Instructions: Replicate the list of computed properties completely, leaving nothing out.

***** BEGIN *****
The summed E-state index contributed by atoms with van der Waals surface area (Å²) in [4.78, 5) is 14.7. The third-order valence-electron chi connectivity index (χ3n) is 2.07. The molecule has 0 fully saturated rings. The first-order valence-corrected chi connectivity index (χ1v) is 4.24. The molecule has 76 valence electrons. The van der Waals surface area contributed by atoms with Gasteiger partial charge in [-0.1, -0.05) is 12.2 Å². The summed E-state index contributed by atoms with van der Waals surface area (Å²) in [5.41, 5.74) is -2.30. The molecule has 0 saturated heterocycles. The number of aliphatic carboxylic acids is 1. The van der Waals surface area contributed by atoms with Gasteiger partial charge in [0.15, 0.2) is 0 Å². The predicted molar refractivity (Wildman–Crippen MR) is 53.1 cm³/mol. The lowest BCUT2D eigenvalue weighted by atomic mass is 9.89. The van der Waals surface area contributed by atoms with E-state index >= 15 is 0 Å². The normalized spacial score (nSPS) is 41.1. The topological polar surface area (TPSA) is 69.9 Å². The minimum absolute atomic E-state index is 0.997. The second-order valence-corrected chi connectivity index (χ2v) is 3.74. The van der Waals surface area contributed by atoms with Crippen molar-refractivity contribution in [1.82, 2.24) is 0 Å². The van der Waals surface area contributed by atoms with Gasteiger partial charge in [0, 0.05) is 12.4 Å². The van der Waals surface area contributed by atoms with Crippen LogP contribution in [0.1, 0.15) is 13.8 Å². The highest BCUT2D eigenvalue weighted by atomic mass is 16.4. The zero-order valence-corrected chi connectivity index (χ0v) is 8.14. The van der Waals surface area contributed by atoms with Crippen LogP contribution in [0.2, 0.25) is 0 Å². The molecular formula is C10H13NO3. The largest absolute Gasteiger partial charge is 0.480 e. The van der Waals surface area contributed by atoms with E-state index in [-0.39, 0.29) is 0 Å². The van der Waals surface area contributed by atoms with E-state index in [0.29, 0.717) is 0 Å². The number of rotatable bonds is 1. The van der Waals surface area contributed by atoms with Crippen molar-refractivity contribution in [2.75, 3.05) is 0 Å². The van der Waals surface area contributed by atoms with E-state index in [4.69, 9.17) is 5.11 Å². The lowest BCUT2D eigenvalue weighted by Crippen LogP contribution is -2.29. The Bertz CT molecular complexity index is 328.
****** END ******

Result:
The summed E-state index contributed by atoms with van der Waals surface area (Å²) in [4.78, 5) is 14.7. The third-order valence-electron chi connectivity index (χ3n) is 2.07. The molecule has 0 fully saturated rings. The first-order valence-corrected chi connectivity index (χ1v) is 4.24. The molecule has 76 valence electrons. The van der Waals surface area contributed by atoms with Gasteiger partial charge in [-0.1, -0.05) is 12.2 Å². The summed E-state index contributed by atoms with van der Waals surface area (Å²) in [5.41, 5.74) is -2.30. The molecule has 0 saturated heterocycles. The number of aliphatic carboxylic acids is 1. The van der Waals surface area contributed by atoms with Gasteiger partial charge in [0.15, 0.2) is 0 Å². The predicted molar refractivity (Wildman–Crippen MR) is 53.1 cm³/mol. The lowest BCUT2D eigenvalue weighted by atomic mass is 9.89. The van der Waals surface area contributed by atoms with E-state index >= 15 is 0 Å². The normalized spacial score (nSPS) is 41.1. The topological polar surface area (TPSA) is 69.9 Å². The minimum absolute atomic E-state index is 0.997. The second-order valence-corrected chi connectivity index (χ2v) is 3.74. The van der Waals surface area contributed by atoms with Crippen molar-refractivity contribution in [1.82, 2.24) is 0 Å². The van der Waals surface area contributed by atoms with Gasteiger partial charge in [0, 0.05) is 12.4 Å². The van der Waals surface area contributed by atoms with Crippen LogP contribution in [0.1, 0.15) is 13.8 Å². The highest BCUT2D eigenvalue weighted by atomic mass is 16.4. The zero-order valence-corrected chi connectivity index (χ0v) is 8.14. The van der Waals surface area contributed by atoms with Crippen LogP contribution in [0.2, 0.25) is 0 Å². The molecular formula is C10H13NO3. The largest absolute Gasteiger partial charge is 0.480 e. The van der Waals surface area contributed by atoms with E-state index in [-0.39, 0.29) is 0 Å². The van der Waals surface area contributed by atoms with E-state index in [0.29, 0.717) is 0 Å². The number of rotatable bonds is 1. The van der Waals surface area contributed by atoms with Crippen molar-refractivity contribution in [2.75, 3.05) is 0 Å². The van der Waals surface area contributed by atoms with E-state index in [4.69, 9.17) is 5.11 Å². The lowest BCUT2D eigenvalue weighted by Crippen LogP contribution is -2.29. The Bertz CT molecular complexity index is 328.